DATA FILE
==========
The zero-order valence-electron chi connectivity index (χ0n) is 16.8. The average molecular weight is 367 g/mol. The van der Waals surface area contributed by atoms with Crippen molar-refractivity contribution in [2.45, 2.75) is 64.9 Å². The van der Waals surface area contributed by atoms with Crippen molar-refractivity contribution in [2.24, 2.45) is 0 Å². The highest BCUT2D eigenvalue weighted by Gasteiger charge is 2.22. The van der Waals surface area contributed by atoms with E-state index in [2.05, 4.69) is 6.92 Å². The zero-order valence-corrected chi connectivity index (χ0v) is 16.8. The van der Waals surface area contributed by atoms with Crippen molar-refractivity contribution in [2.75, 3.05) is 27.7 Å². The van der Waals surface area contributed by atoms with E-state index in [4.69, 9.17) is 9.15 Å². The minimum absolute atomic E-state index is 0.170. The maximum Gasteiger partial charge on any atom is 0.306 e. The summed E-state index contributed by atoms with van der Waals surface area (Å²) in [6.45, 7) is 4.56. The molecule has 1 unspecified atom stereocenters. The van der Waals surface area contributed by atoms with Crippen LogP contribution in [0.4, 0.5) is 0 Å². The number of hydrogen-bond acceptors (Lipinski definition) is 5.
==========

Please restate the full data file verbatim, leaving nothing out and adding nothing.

The zero-order valence-electron chi connectivity index (χ0n) is 16.8. The average molecular weight is 367 g/mol. The van der Waals surface area contributed by atoms with Crippen molar-refractivity contribution in [2.45, 2.75) is 64.9 Å². The van der Waals surface area contributed by atoms with Crippen molar-refractivity contribution in [2.24, 2.45) is 0 Å². The highest BCUT2D eigenvalue weighted by Gasteiger charge is 2.22. The van der Waals surface area contributed by atoms with E-state index in [2.05, 4.69) is 6.92 Å². The zero-order valence-corrected chi connectivity index (χ0v) is 16.8. The van der Waals surface area contributed by atoms with Crippen molar-refractivity contribution in [2.75, 3.05) is 27.7 Å². The van der Waals surface area contributed by atoms with E-state index in [4.69, 9.17) is 9.15 Å². The minimum absolute atomic E-state index is 0.170. The maximum Gasteiger partial charge on any atom is 0.306 e. The summed E-state index contributed by atoms with van der Waals surface area (Å²) in [6.45, 7) is 4.56. The molecule has 1 unspecified atom stereocenters. The van der Waals surface area contributed by atoms with Crippen LogP contribution in [0.4, 0.5) is 0 Å². The number of hydrogen-bond acceptors (Lipinski definition) is 5.